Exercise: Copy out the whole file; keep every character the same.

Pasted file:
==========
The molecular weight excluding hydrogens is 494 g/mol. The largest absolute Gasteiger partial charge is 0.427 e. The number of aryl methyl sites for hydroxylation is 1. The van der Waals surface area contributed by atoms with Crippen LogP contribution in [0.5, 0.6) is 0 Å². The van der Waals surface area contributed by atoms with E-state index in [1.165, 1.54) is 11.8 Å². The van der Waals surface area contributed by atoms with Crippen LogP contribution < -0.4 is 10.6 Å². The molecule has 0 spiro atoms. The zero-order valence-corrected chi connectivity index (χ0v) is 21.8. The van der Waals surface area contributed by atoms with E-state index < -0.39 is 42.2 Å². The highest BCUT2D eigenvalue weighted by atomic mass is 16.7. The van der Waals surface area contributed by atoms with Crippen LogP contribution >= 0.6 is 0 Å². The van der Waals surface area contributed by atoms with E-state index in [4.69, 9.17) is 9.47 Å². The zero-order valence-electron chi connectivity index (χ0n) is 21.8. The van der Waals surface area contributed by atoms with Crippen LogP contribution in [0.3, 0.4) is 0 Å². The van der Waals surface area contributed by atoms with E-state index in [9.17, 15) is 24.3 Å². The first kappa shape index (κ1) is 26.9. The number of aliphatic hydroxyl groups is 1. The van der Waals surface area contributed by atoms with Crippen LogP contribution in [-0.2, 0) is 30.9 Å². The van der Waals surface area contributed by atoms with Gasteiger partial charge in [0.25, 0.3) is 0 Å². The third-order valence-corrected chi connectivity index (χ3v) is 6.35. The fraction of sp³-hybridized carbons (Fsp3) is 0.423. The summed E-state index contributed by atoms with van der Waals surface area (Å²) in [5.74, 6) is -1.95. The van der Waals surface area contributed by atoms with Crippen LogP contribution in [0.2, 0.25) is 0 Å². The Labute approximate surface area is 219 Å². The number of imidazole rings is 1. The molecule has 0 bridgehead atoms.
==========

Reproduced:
The molecular weight excluding hydrogens is 494 g/mol. The largest absolute Gasteiger partial charge is 0.427 e. The number of aryl methyl sites for hydroxylation is 1. The van der Waals surface area contributed by atoms with Crippen LogP contribution in [0.5, 0.6) is 0 Å². The van der Waals surface area contributed by atoms with E-state index in [1.165, 1.54) is 11.8 Å². The van der Waals surface area contributed by atoms with Crippen LogP contribution < -0.4 is 10.6 Å². The molecule has 0 spiro atoms. The zero-order valence-corrected chi connectivity index (χ0v) is 21.8. The van der Waals surface area contributed by atoms with E-state index < -0.39 is 42.2 Å². The highest BCUT2D eigenvalue weighted by atomic mass is 16.7. The van der Waals surface area contributed by atoms with Crippen LogP contribution >= 0.6 is 0 Å². The van der Waals surface area contributed by atoms with E-state index in [4.69, 9.17) is 9.47 Å². The zero-order valence-electron chi connectivity index (χ0n) is 21.8. The van der Waals surface area contributed by atoms with Crippen LogP contribution in [0.3, 0.4) is 0 Å². The van der Waals surface area contributed by atoms with E-state index in [9.17, 15) is 24.3 Å². The first kappa shape index (κ1) is 26.9. The number of aliphatic hydroxyl groups is 1. The van der Waals surface area contributed by atoms with Crippen LogP contribution in [-0.2, 0) is 30.9 Å². The van der Waals surface area contributed by atoms with Gasteiger partial charge in [0.25, 0.3) is 0 Å². The third-order valence-corrected chi connectivity index (χ3v) is 6.35. The fraction of sp³-hybridized carbons (Fsp3) is 0.423. The summed E-state index contributed by atoms with van der Waals surface area (Å²) in [5.74, 6) is -1.95. The van der Waals surface area contributed by atoms with Crippen LogP contribution in [0.2, 0.25) is 0 Å². The Labute approximate surface area is 219 Å². The number of imidazole rings is 1. The molecule has 0 bridgehead atoms.